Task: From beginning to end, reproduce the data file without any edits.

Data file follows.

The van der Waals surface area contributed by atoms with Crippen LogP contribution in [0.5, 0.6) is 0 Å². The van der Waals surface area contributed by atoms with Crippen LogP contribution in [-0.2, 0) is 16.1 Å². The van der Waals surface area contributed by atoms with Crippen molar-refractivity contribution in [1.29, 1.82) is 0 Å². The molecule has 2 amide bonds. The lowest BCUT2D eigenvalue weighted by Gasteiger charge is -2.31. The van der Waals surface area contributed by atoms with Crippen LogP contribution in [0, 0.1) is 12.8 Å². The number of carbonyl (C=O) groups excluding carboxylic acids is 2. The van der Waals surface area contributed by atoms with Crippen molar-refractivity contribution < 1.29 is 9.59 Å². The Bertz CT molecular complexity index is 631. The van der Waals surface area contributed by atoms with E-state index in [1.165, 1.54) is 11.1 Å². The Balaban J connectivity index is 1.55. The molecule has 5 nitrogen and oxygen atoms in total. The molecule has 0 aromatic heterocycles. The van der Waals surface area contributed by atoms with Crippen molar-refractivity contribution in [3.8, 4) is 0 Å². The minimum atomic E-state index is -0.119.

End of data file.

The van der Waals surface area contributed by atoms with Crippen LogP contribution in [0.5, 0.6) is 0 Å². The van der Waals surface area contributed by atoms with Crippen LogP contribution in [-0.2, 0) is 16.1 Å². The van der Waals surface area contributed by atoms with Crippen molar-refractivity contribution in [1.29, 1.82) is 0 Å². The molecule has 2 amide bonds. The lowest BCUT2D eigenvalue weighted by Gasteiger charge is -2.31. The van der Waals surface area contributed by atoms with Crippen LogP contribution in [0, 0.1) is 12.8 Å². The number of carbonyl (C=O) groups excluding carboxylic acids is 2. The van der Waals surface area contributed by atoms with Crippen molar-refractivity contribution < 1.29 is 9.59 Å². The Bertz CT molecular complexity index is 631. The van der Waals surface area contributed by atoms with E-state index in [1.165, 1.54) is 11.1 Å². The Balaban J connectivity index is 1.55. The molecule has 5 nitrogen and oxygen atoms in total. The molecule has 0 aromatic heterocycles. The van der Waals surface area contributed by atoms with Crippen molar-refractivity contribution in [3.8, 4) is 0 Å². The minimum atomic E-state index is -0.119.